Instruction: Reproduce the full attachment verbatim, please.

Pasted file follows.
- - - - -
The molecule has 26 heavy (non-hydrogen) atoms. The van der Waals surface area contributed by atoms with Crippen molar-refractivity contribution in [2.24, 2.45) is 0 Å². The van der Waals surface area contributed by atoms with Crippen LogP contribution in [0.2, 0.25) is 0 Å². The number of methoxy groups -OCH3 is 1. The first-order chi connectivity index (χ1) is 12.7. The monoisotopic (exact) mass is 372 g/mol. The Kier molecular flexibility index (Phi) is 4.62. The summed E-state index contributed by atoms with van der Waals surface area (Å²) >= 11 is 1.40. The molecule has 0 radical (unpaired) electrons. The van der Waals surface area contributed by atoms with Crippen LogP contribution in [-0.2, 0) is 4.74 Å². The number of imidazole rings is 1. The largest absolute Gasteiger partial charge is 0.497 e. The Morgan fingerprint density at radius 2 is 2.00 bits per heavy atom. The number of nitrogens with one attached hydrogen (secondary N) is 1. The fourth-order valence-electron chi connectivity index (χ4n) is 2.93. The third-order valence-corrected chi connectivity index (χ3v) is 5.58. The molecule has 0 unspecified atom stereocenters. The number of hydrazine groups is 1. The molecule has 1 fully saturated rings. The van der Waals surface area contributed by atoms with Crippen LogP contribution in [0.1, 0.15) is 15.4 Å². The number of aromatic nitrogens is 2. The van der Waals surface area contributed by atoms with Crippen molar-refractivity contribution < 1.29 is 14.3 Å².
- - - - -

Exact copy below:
The molecule has 26 heavy (non-hydrogen) atoms. The van der Waals surface area contributed by atoms with Crippen molar-refractivity contribution in [2.24, 2.45) is 0 Å². The van der Waals surface area contributed by atoms with Crippen LogP contribution in [0.2, 0.25) is 0 Å². The number of methoxy groups -OCH3 is 1. The first-order chi connectivity index (χ1) is 12.7. The monoisotopic (exact) mass is 372 g/mol. The Kier molecular flexibility index (Phi) is 4.62. The summed E-state index contributed by atoms with van der Waals surface area (Å²) >= 11 is 1.40. The molecule has 0 radical (unpaired) electrons. The van der Waals surface area contributed by atoms with Crippen LogP contribution in [-0.2, 0) is 4.74 Å². The number of imidazole rings is 1. The largest absolute Gasteiger partial charge is 0.497 e. The Morgan fingerprint density at radius 2 is 2.00 bits per heavy atom. The number of nitrogens with one attached hydrogen (secondary N) is 1. The fourth-order valence-electron chi connectivity index (χ4n) is 2.93. The third-order valence-corrected chi connectivity index (χ3v) is 5.58. The molecule has 0 unspecified atom stereocenters. The number of hydrazine groups is 1. The molecule has 1 fully saturated rings. The van der Waals surface area contributed by atoms with Crippen LogP contribution in [0.1, 0.15) is 15.4 Å². The number of aromatic nitrogens is 2. The van der Waals surface area contributed by atoms with Crippen molar-refractivity contribution < 1.29 is 14.3 Å².